RTE Benefits Minority Schools Exclusively And The Numbers Confirm It

RTE  Benefits Minority Schools Exclusively And The Numbers Confirm ItChildren at a school near Bodh Gaya (José Morcillo Valenciano/Flickr)
Snapshot
  • Yes, RTE is detrimental to Hindu schools and a boon for minority ones.

    A look at the numbers confirms the deduction often made by a simple analysis of the nature of the RTE Act.

It has been argued for a while now that implementing the RTE (Right to Education) Act for only Hindu schools will be detrimental to them, while at the same time helping proliferation of minority schools. This article attempts to find out if this is indeed happening.

Given the lack of direct data, information from multiple sources had to be collated and strung together to arrive at the conclusion below.

The comparison is between the years 2012-13 and 2015-16. Some minor assumptions have been made, but they are conservative enough and should not distort the overall conclusions in any way.

The analysis is restricted to Bengaluru Urban area only. From a primary school education point of view, the area has been divided into two – Bengaluru North and Bengaluru South.

The target school type is private, unaided, since only these school types get reimbursement from the government for admitting students under RTE.

In 2012-13, as per DISE reports, the total number of private, unaided schools in Bengaluru were as follows:

  • Bengaluru North: 1,143
  • Bengaluru South: 1,610
  • Total number of schools in Bengaluru: 2,753

As per a notification from the Department of School Education, Government of Karnataka, the total number of minority schools in 2012-13 in Bengaluru (North and South combined) was 160.

Information about the total number of minority schools in Bengaluru as of today is not readily available. Hence the method of calculation below:

The total number of private, unaided schools in the year 2015-16 in Bengaluru, per DISE reports, is as follows:

  • Bengaluru North: 1,167
  • Bengaluru South: 1,701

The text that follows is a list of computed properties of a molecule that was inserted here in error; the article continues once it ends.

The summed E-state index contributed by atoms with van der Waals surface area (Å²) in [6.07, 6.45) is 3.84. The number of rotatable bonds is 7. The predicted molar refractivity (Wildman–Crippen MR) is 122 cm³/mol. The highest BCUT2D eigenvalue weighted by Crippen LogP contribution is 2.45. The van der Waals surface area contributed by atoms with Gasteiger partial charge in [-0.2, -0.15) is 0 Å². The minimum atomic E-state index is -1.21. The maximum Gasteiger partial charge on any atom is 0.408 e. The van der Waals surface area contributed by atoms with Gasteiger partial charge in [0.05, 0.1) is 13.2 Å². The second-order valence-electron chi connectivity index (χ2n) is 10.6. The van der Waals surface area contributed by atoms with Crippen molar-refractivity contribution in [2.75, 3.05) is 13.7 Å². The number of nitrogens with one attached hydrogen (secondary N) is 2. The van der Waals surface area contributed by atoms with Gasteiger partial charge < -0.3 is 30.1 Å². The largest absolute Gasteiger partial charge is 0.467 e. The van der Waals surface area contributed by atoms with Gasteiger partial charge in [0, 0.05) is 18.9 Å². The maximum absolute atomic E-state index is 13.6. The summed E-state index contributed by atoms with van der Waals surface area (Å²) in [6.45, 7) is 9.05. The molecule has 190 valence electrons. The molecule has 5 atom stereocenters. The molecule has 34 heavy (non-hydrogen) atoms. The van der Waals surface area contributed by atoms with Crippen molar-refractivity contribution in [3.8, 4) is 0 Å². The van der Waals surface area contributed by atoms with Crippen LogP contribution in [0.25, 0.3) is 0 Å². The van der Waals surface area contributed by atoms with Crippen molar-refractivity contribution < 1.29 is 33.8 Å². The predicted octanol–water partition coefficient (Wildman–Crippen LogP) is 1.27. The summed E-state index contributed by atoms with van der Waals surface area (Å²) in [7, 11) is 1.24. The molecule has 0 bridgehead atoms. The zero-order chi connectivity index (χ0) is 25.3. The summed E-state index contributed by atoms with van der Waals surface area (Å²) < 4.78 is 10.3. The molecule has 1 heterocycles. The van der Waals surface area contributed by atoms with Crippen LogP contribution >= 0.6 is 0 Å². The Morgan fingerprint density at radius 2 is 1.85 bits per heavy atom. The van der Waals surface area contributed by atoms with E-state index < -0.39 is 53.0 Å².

• Total number of schools in Bengaluru: 2,868

The Department of School Education in Karnataka maintains a website which gives details of how many schools in each district received reimbursements for RTE admissions. Obviously, this list is comprised of private, unaided Hindu schools. The numbers gathered from that portal are as follows:

  • RTE-compliant schools in Bengaluru North: 1,041
  • RTE-compliant schools in Bengaluru South: 1,437
  • Total number of RTE-compliant schools in Bengaluru: 2,478

Therefore, the total number of non-RTE compliant schools in Bengaluru comes up to (2,868 - 2,478) = 390.

The compliance rate of Hindu schools with respect to RTE is extremely high in Karnataka. Of course, a few schools have gone to court claiming they are a linguistic minority. The Karnataka High Court has stuck down their prayers. The number of such schools was around 25+. Keeping room for some error, let us assume there are around 50 schools, of the 390, which will eventually fall into the RTE bracket.

That means, the number of minority schools as of 2015-16 is 340.

From 2012-2013 to 2015-16,

  • Total number of private, unaided schools have grown from 2,753 to 2,868 – a growth rate of 1.35 per cent
  • Total number of private, unaided minority schools have grown from 160 to 340 – a growth rate of 28 per cent

These numbers only serve to reconfirm the logical deduction that can be made even by a simple analysis of the nature of the RTE Act itself.

You can also deduce the numbers, and the resulting effect, if the growth rate continues this way for another 10-15 years.

Note: The NCMEI website also shows that around 350 educational institutions from Karnataka got minority certificates between 2012 and 2015. This, of course, includes non-primary-school institutions also, but a majority of them happen to be schools. Therefore, the number – 180 – arrived above for the increase in minority schools is very much on the accurate side.

This piece was first published on the blog Secure #Core and has been republished here with permission.

Also Read:

The Right To Education Act In Two Cheat Sheets: Problems & (Possible) Solutions

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